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Dorrell Uses Scare Tactics to Prepare for Mildcats

October 11, 2003|Mike DiGiovanna | Times Staff Writer

TUCSON — The biggest challenge for UCLA Coach Karl Dorrell in preparing for today's game at Arizona wasn't so much fine-tuning an offense that seemed to be finding its stride, nursing some key defensive players back to health or eliminating the costly penalties that have thwarted several drives.

It was getting the Bruins to keep a straight face.

If not for lowly Texas El Paso, a team Arizona thrashed, 42-7, in its season opener, the Wildcats (1-5) might be considered the nation's worst Division I-A team.

Arizona has been outscored, 102-0, in the first halves of the last five games, losses to Louisiana State, 59-13; Oregon, 48-10; Purdue, 59-7; Texas Christian, 13-10, and Washington State, 30-7, an abysmal start that led to the firing of coach John Mackovic two weeks ago.

The Wildcats have lost 10 of their last 12 games and rank last in the Pacific 10 Conference in scoring at 14.8 points a game; scoring defense, 36 points; passing offense, 163.8 yards a game; rushing offense, 84.3; rushing defense, 187; total offense, 248.2, and total defense, 465.7.

They rank last nationally among 117 Division I-A teams in total offense and 113th in rushing offense and have scored one more point in their last five games, 47, than the Bruins scored in a 46-16 rout of Washington last Saturday.

In short, UCLA (3-2) should dominate Arizona.

Just don't tell the Bruins that.

"This game is scary to me," Dorrell said. "We need to go into it like any other game, not treat it any differently. Even though Arizona is going through some transition, with coaches changing and them not having quite the execution they need, they're going to do some things to try to change the direction they're going in.

"What we have to do is continue to get better, to stay focused. We can't look at their situation, thinking this is not going to be a tough contest on the road. We have to go into the game with a businesslike attitude of getting our work done."

To Dorrell's credit, he hasn't gone the Lou Holtz route, touting Arizona as a Pac-10 contender down on its luck. His players aren't that naive.

But in his own quiet way -- does Dorrell have any other way? -- he seems to have hammered his point home: The Bruins seem to respect Arizona, remaining confident they'll win today but not overconfident.

"To throw out another statistic, we know Arizona has played four top-25 opponents," UCLA defensive tackle Ryan Boschetti said, referring to LSU, Purdue, TCU and Washington State, which were all ranked when they beat the Wildcats.

"They've played some good competition, so we're going to prepare for this game as we do for any other, and if you saw the intensity of practice, the amount of time we spent in meetings, going over and over and over [the game plan] until it's pounded in, you know we're definitely not looking past these guys. We're going to play them like they're the No. 1 or 2 team in the country."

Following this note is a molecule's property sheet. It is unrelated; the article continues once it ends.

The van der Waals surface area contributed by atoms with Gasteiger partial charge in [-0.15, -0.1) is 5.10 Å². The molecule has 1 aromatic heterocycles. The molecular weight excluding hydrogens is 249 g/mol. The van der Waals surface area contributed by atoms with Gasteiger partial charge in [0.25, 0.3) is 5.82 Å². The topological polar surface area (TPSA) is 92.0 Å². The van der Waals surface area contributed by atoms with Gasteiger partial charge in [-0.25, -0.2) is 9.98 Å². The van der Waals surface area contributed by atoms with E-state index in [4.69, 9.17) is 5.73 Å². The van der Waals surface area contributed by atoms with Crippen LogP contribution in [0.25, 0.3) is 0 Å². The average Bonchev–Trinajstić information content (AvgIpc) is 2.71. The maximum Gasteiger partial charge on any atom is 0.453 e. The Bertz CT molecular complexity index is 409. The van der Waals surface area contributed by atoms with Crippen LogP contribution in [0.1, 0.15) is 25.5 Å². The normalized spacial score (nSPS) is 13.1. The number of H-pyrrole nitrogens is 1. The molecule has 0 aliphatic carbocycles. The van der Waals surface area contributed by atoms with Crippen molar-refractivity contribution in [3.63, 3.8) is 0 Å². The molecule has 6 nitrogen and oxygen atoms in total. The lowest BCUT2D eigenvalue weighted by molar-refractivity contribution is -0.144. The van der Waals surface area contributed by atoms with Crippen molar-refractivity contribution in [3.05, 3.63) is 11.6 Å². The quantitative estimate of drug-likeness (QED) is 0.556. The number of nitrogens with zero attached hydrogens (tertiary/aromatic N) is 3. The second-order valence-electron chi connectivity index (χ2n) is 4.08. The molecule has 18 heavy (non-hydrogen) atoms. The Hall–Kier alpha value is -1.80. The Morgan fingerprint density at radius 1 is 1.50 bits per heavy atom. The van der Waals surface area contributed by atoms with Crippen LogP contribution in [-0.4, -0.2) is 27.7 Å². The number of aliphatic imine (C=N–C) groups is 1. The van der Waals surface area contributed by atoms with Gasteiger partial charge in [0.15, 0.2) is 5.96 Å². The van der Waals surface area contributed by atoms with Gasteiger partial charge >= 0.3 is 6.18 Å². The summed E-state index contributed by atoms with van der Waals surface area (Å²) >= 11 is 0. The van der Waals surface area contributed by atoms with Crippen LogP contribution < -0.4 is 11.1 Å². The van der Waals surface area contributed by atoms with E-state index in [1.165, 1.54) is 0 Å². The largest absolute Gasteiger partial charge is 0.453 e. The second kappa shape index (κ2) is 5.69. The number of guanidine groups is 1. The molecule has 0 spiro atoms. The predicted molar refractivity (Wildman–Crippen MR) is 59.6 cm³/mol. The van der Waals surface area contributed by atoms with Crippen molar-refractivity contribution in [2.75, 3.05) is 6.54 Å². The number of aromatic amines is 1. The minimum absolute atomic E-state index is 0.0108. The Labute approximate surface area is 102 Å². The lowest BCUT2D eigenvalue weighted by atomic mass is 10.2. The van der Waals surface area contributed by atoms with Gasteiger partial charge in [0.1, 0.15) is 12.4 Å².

The Bruins actually played the No. 1 team in the country, losing at Oklahoma, 59-24, on Sept. 20, but they rebounded with a 20-10 victory over San Diego State on Sept. 27 and last week's thumping of Washington, a game in which UCLA scored 39 unanswered second-half points.

Quarterback Drew Olson passed for 258 yards in each of the wins, teaming with receivers Craig Bragg and Junior Taylor on several big plays, and the Bruin defense has been superb, recovering one fumble for a touchdown and returning one interception for a touchdown against the Huskies.

"People expect us to win this game, and we have a lot of confidence coming off the last game," Olson said. "But the coaches won't let us go through the motions. Even though we might not be going against what looks to be a great opponent, our preparation has to be even better. We still have to get a lot better as a team.

"We've got to prepare for Arizona like we did for Washington and Oklahoma. Arizona played TCU real tough, and you never know in the Pac-10. They can still come out and upset you."

The Bruins thought they could play with Oklahoma and actually led the Sooners, 10-7, after the first quarter, so who's to say Arizona couldn't hang with UCLA, at least for a little while?

"I've played against teams like this, teams that have gotten off to rough starts, and all they need is something to spark themselves," said Dorrell, a former UCLA receiver. "They start doing some things right, things start to go their way, and all of a sudden they're in a football game.

"We don't want to have those things happen to us. We don't want to misjudge any situation we're going into. We still haven't won a game on the road, so that's our challenge, to go into someone's backyard and come out with a win."

It helps to have bullies such as Boschetti and fellow defensive linemen Rodney Leisle, Dave Ball and Mat Ball, linebackers Brandon Chillar, Justin London and Spencer Havner, and cornerback Matt Ware, the backbone of a UCLA defense that leads the Pac-10 and ranks 16th nationally in total defense, has intercepted 10 passes in the last four games and seems hungry for more.

"As a defense and as individuals, we set our expectations pretty high," Boschetti said. "I think we can actually play better. If we cause five turnovers, we better cause six the next week. If we get five sacks, the next week we better have six. We want to improve every week, and that means improving every day, practicing hard and not looking past an opponent, no matter who it is."

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